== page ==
'17 More Ways': Music stars led by Alicia Keys call for Biden-Harris administration to create racial justice commission

Mary J Blige, TI and more have called for the new commission's establishment within 100 days of the start of the Biden administration

Singer Alicia Keys speaks to the crowd before introducing Senator from California and Democratic vice presidential nominee Kamala Harris during a drive-in campaign rally in Phoenix, Arizona on October 28, 2020. (Photo by ARIANA DREHSLER / AFP)
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In a video entitled 17 Ways Black People Are Killed in America, music stars led by Alicia Keys have called for the creation of a US government commission on racial justice within 100 days of the start of the Biden administration.

Keys, who went on the campaign trail with Vice President-elect Kamala Harris back in October, also led a video in 2016 called 23 Ways You Could Be Killed By Being Black in America, in which celebrities such as Beyonce and Bono highlighted the circumstances in which black Americans such as Sandra Bland and Philando Castile had died.

In this new video, stars including Mary J Blige, Khalid and TI do the same, raising awareness of the circumstances surrounding the tragic deaths of George Floyd, Ahmaud Arbery, Breonna Taylor and more.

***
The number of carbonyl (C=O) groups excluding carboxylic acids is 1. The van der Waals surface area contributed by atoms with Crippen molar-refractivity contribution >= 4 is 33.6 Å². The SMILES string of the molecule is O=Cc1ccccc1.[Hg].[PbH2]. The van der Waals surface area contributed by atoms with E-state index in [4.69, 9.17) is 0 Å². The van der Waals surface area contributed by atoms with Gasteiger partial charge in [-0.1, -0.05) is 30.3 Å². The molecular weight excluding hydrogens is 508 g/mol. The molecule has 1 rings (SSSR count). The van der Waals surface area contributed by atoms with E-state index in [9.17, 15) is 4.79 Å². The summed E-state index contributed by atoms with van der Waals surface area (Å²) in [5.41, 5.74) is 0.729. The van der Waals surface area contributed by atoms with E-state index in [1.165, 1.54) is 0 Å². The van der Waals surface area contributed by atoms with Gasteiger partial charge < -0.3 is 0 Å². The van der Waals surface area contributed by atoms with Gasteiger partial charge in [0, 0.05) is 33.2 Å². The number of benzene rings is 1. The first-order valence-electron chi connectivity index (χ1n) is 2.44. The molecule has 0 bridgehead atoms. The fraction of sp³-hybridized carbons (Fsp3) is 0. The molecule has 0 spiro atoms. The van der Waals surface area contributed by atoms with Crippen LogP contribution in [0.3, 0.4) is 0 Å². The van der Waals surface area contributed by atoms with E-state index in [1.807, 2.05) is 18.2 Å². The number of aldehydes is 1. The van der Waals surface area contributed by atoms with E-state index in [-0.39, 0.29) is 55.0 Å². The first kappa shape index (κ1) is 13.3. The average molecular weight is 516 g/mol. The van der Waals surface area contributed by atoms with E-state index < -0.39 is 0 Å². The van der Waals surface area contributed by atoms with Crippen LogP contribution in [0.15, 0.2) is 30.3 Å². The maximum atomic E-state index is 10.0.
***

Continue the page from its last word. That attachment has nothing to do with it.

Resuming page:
"I can't believe I'm back four years later with 17 more ways you can be killed," says Keys at the beginning of the video.

"More than 1,000 people were killed by current or former police officers in 2020," reads a caption. "The lives lost to police violence are disproportionately black and brown people."

The video, on behalf of the #breathewithme Revolution and Black Music Action Coalition, goes on to ask for the establishment of a commission that "leads to restorative and reparative action in order to achieve racial justice".

This was first proposed by Northern California representative Barbara Lee in the US House of Representatives in June 2020. It was entitled the United States Commission on Truth, Racial Healing and Transformation.

Lee's proposal stated this new commission would "properly acknowledge, memorialise, and be a catalyst for progress, including toward permanently eliminating persistent racial inequities".

'It makes me physically sick'

A similar message was heard from Stevie Wonder on Monday, January 18, marking Martin Luther King Jr Day.

Addressing King, Wonder said in a video posted to his Twitter account: "You would not believe the lack of progress. It makes me physically sick. I am sick that politicians try to find an easy solution to a 400-year problem."

He added: "We need a truth commission that forces this country to look at its lies ... I’m calling on President Biden and Vice President Harris to launch a formal government investigation to establish the truth of inequality in this country."